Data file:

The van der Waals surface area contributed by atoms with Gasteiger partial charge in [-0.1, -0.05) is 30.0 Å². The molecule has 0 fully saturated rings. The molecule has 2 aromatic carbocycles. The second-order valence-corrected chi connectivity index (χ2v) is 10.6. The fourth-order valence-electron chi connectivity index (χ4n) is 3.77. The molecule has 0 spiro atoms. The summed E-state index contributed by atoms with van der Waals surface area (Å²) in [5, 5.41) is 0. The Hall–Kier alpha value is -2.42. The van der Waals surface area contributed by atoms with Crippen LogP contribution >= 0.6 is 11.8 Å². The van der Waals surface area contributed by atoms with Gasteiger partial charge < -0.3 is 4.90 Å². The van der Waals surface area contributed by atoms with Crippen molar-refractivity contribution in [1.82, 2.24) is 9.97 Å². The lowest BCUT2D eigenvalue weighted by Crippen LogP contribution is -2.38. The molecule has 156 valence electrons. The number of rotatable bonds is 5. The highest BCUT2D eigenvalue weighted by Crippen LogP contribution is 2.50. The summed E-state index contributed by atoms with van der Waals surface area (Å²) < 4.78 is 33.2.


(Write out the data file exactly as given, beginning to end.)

The van der Waals surface area contributed by atoms with Gasteiger partial charge in [-0.1, -0.05) is 30.0 Å². The molecule has 0 fully saturated rings. The molecule has 2 aromatic carbocycles. The second-order valence-corrected chi connectivity index (χ2v) is 10.6. The fourth-order valence-electron chi connectivity index (χ4n) is 3.77. The molecule has 0 spiro atoms. The summed E-state index contributed by atoms with van der Waals surface area (Å²) in [5, 5.41) is 0. The Hall–Kier alpha value is -2.42. The van der Waals surface area contributed by atoms with Crippen LogP contribution >= 0.6 is 11.8 Å². The van der Waals surface area contributed by atoms with Gasteiger partial charge < -0.3 is 4.90 Å². The van der Waals surface area contributed by atoms with Crippen molar-refractivity contribution in [1.82, 2.24) is 9.97 Å². The lowest BCUT2D eigenvalue weighted by Crippen LogP contribution is -2.38. The molecule has 156 valence electrons. The number of rotatable bonds is 5. The highest BCUT2D eigenvalue weighted by Crippen LogP contribution is 2.50. The summed E-state index contributed by atoms with van der Waals surface area (Å²) < 4.78 is 33.2.